in the Molecular Basis for Variation
L. Anderson, Ph.D.
variation is a result of the genetic information contained on the chromosome
of the cell. For evolutionary change (horizontal change) to occur, there
must be a change in this genetic information. The discovery of introns
and exons on the chromosome of "higher" eukaryotic cells has
suggested these cells may contain far more genetic information than
previously realized. Despite evolutionary suggestions that introns allow
for greater variation that ultimately leads to evolutionary change,
the cell is actually less capable of undergoing such a change. The potential
ramifications for evolutionary change are devastating.
in the Interpretation of Variation Within the Fossil Record
J. Major, M.Sc.
evolutionary theory, the fossil record is supposed to show the development
of life over long periods of time. However, construction of evolutionary
phylogenies often depends on conclusions drawn from fossil morphology
alone. With more detailed morphologic analyses, with comparisons of
fossils to living species, and with genetic analyses of both fossil
and living representatives, large-scale changes and unequivocal transitions
are difficult to perceive. Using several recent studies, this lack of
change is attributed to limits on variation through time and among similar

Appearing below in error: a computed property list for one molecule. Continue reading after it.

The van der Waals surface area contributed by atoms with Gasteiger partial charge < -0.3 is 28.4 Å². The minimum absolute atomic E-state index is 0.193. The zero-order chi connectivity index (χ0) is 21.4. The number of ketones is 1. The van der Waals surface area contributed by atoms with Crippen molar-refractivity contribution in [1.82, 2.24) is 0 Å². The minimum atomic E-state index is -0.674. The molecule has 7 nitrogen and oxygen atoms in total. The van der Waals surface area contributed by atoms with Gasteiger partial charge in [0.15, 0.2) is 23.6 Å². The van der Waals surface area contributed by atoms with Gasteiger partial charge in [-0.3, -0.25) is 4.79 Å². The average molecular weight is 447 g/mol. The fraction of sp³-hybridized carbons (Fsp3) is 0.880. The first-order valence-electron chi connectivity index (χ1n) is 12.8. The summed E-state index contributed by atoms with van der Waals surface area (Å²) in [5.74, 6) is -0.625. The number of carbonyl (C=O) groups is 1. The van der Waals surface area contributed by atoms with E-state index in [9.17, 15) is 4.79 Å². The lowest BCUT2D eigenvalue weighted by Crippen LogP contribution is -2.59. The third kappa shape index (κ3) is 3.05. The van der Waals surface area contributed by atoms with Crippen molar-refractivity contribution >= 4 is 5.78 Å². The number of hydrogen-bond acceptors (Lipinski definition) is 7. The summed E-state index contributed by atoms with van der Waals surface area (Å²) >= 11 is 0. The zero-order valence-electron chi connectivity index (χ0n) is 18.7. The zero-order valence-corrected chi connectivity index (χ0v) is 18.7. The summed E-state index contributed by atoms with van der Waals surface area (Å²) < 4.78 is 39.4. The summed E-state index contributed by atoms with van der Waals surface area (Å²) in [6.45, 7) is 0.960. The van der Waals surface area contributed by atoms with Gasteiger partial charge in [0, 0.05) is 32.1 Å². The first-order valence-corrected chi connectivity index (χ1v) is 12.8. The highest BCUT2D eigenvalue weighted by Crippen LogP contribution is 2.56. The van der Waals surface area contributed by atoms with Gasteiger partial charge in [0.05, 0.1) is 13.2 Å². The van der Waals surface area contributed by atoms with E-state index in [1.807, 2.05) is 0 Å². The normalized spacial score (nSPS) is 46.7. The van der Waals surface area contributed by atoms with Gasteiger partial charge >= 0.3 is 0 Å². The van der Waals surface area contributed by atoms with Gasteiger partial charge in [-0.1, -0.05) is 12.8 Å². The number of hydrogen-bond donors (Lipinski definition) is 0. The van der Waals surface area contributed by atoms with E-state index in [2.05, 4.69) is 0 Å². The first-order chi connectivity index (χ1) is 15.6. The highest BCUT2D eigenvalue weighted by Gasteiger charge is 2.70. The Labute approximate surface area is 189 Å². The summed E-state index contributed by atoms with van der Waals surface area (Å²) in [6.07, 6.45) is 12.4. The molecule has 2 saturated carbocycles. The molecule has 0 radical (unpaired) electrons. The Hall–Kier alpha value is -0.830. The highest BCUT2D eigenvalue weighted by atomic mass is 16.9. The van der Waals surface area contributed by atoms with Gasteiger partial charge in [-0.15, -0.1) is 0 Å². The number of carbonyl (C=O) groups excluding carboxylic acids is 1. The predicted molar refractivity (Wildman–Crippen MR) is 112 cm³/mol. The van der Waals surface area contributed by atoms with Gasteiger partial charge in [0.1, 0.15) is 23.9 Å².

L. Marsh, Ph.D.
A review is
made of known factors, both nonhereditary and hereditary, in the production
of new varieties among plants and animals. The origin of these new varieties
within basic types is most obvious, but since Creation Week, the production
of new basic types of organisms apparently has never occurred.
Oxygen and Fracture Healing
C. McLeod, M.D.
evidence offers beneficial effects for living systems involving hyperbaric
oxygen. New findings imply that past environmental conditions may have
better supported life here on Earth. Reviewed here is an investigation
in early fracture healing with hyperbaric oxygen exposure. Also, biblical
implications are discussed.
Proteins: Chaos or Logos
A. Kaufmann, Ph.D.
of this paper is to explore whether undirected, randomized energy through
physicochemical laws (Chaos) could make functional proteins necessary
for cellular life. Both downhill and uphill work are explained. These
two types of work are further explained as thermal entropy work and
configuration entropy work. The four requirements for making a single
functional protein of living systems are as follows: use of only left-handed
amino acids, use of only peptide bonds, linking of amino acids in correct
order and prevention of other organic molecules joining the chain. Random
methods (Chaos) violate all these requirements. Therefore, the correct
three-dimensional structure of functional proteins cannot be developed
by undirected physicochemical laws which do not perform configuration
entropy work. It is clear that there needs to be an outside intelligent
agent (Logos) to fulfill these requirements. An unbiased observer would
have great difficulty denying the rationality of inferring from the
complexity of functional proteins and a living cell the activity of
a "Logos" which is the prime component of the creation model.